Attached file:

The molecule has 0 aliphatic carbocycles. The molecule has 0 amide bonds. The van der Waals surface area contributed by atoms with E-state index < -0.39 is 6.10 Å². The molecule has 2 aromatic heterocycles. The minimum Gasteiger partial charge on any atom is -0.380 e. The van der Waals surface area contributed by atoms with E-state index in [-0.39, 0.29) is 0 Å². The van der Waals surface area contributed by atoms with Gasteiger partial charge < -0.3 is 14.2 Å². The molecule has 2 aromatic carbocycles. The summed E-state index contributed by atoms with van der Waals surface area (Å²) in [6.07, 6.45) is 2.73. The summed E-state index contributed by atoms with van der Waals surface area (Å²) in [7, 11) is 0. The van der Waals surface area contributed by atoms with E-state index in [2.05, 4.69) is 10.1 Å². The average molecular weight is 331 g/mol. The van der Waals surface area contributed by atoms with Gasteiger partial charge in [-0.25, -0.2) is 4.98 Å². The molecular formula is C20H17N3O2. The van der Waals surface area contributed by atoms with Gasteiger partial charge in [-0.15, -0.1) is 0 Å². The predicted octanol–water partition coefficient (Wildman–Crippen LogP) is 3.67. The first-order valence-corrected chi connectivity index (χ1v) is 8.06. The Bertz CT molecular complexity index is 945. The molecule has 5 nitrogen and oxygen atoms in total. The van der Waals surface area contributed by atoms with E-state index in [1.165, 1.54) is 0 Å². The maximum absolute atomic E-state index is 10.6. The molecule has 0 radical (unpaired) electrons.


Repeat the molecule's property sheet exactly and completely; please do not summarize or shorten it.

The molecule has 0 aliphatic carbocycles. The molecule has 0 amide bonds. The van der Waals surface area contributed by atoms with E-state index < -0.39 is 6.10 Å². The molecule has 2 aromatic heterocycles. The minimum Gasteiger partial charge on any atom is -0.380 e. The van der Waals surface area contributed by atoms with E-state index in [-0.39, 0.29) is 0 Å². The van der Waals surface area contributed by atoms with Gasteiger partial charge < -0.3 is 14.2 Å². The molecule has 2 aromatic carbocycles. The summed E-state index contributed by atoms with van der Waals surface area (Å²) in [6.07, 6.45) is 2.73. The summed E-state index contributed by atoms with van der Waals surface area (Å²) in [7, 11) is 0. The van der Waals surface area contributed by atoms with E-state index in [2.05, 4.69) is 10.1 Å². The average molecular weight is 331 g/mol. The van der Waals surface area contributed by atoms with Gasteiger partial charge in [-0.25, -0.2) is 4.98 Å². The molecular formula is C20H17N3O2. The van der Waals surface area contributed by atoms with Gasteiger partial charge in [-0.15, -0.1) is 0 Å². The predicted octanol–water partition coefficient (Wildman–Crippen LogP) is 3.67. The first-order valence-corrected chi connectivity index (χ1v) is 8.06. The Bertz CT molecular complexity index is 945. The molecule has 5 nitrogen and oxygen atoms in total. The van der Waals surface area contributed by atoms with E-state index in [1.165, 1.54) is 0 Å². The maximum absolute atomic E-state index is 10.6. The molecule has 0 radical (unpaired) electrons.